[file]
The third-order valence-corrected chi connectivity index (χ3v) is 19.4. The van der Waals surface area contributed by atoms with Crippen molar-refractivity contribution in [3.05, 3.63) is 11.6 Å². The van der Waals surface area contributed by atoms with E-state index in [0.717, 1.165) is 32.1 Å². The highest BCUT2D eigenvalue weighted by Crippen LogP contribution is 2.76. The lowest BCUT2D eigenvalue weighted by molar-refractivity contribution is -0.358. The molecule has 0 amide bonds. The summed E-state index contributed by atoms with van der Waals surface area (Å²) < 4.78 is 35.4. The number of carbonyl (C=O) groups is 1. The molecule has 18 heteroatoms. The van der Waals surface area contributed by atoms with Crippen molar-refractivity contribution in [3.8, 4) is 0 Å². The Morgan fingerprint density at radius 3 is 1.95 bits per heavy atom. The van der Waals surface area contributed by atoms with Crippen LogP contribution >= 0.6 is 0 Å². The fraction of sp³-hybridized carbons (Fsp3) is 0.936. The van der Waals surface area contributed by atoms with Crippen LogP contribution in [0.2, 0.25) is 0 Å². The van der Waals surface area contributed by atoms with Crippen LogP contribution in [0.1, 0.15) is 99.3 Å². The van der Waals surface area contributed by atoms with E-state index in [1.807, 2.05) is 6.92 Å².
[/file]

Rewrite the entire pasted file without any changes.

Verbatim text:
The third-order valence-corrected chi connectivity index (χ3v) is 19.4. The van der Waals surface area contributed by atoms with Crippen molar-refractivity contribution in [3.05, 3.63) is 11.6 Å². The van der Waals surface area contributed by atoms with E-state index in [0.717, 1.165) is 32.1 Å². The highest BCUT2D eigenvalue weighted by Crippen LogP contribution is 2.76. The lowest BCUT2D eigenvalue weighted by molar-refractivity contribution is -0.358. The molecule has 0 amide bonds. The summed E-state index contributed by atoms with van der Waals surface area (Å²) < 4.78 is 35.4. The number of carbonyl (C=O) groups is 1. The molecule has 18 heteroatoms. The van der Waals surface area contributed by atoms with Crippen molar-refractivity contribution in [3.8, 4) is 0 Å². The Morgan fingerprint density at radius 3 is 1.95 bits per heavy atom. The van der Waals surface area contributed by atoms with Crippen LogP contribution >= 0.6 is 0 Å². The fraction of sp³-hybridized carbons (Fsp3) is 0.936. The van der Waals surface area contributed by atoms with Crippen LogP contribution in [0.2, 0.25) is 0 Å². The van der Waals surface area contributed by atoms with Crippen LogP contribution in [0.1, 0.15) is 99.3 Å². The van der Waals surface area contributed by atoms with E-state index in [1.807, 2.05) is 6.92 Å².